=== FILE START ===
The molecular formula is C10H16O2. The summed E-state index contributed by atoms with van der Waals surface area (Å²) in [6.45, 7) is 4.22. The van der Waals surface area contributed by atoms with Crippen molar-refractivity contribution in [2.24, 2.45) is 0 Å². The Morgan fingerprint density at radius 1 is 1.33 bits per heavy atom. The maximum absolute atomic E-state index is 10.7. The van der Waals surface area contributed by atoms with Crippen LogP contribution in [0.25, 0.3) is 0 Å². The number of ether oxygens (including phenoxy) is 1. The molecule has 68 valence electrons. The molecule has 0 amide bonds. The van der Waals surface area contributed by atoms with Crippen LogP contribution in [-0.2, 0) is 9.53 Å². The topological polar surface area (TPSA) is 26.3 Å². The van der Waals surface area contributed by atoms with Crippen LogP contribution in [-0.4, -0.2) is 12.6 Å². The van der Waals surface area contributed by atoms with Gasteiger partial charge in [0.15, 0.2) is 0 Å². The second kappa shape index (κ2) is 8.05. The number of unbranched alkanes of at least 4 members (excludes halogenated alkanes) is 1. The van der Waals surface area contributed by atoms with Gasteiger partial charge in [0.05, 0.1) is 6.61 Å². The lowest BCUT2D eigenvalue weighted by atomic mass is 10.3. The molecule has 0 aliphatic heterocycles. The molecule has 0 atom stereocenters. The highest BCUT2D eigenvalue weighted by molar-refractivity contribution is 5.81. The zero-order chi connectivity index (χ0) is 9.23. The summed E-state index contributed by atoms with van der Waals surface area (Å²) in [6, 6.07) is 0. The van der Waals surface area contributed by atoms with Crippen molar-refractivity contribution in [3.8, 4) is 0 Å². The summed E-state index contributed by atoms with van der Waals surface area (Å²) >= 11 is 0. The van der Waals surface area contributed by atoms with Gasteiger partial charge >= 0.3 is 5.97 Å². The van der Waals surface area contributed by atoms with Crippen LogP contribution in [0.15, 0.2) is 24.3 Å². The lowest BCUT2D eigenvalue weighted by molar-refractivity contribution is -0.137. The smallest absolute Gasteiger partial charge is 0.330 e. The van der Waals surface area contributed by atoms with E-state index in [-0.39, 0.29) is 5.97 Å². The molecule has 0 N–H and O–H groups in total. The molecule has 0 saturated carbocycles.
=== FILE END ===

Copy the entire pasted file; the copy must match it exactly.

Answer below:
The molecular formula is C10H16O2. The summed E-state index contributed by atoms with van der Waals surface area (Å²) in [6.45, 7) is 4.22. The van der Waals surface area contributed by atoms with Crippen molar-refractivity contribution in [2.24, 2.45) is 0 Å². The Morgan fingerprint density at radius 1 is 1.33 bits per heavy atom. The maximum absolute atomic E-state index is 10.7. The van der Waals surface area contributed by atoms with Crippen LogP contribution in [0.25, 0.3) is 0 Å². The number of ether oxygens (including phenoxy) is 1. The molecule has 68 valence electrons. The molecule has 0 amide bonds. The van der Waals surface area contributed by atoms with Crippen LogP contribution in [-0.2, 0) is 9.53 Å². The topological polar surface area (TPSA) is 26.3 Å². The van der Waals surface area contributed by atoms with Crippen LogP contribution in [-0.4, -0.2) is 12.6 Å². The van der Waals surface area contributed by atoms with Gasteiger partial charge in [0.15, 0.2) is 0 Å². The second kappa shape index (κ2) is 8.05. The number of unbranched alkanes of at least 4 members (excludes halogenated alkanes) is 1. The van der Waals surface area contributed by atoms with Gasteiger partial charge in [0.05, 0.1) is 6.61 Å². The lowest BCUT2D eigenvalue weighted by atomic mass is 10.3. The molecule has 0 aliphatic heterocycles. The molecule has 0 atom stereocenters. The highest BCUT2D eigenvalue weighted by molar-refractivity contribution is 5.81. The zero-order chi connectivity index (χ0) is 9.23. The summed E-state index contributed by atoms with van der Waals surface area (Å²) in [6, 6.07) is 0. The van der Waals surface area contributed by atoms with Crippen molar-refractivity contribution in [3.8, 4) is 0 Å². The summed E-state index contributed by atoms with van der Waals surface area (Å²) >= 11 is 0. The van der Waals surface area contributed by atoms with Gasteiger partial charge >= 0.3 is 5.97 Å². The van der Waals surface area contributed by atoms with Crippen LogP contribution in [0.15, 0.2) is 24.3 Å². The lowest BCUT2D eigenvalue weighted by molar-refractivity contribution is -0.137. The smallest absolute Gasteiger partial charge is 0.330 e. The van der Waals surface area contributed by atoms with E-state index in [-0.39, 0.29) is 5.97 Å². The molecule has 0 N–H and O–H groups in total. The molecule has 0 saturated carbocycles.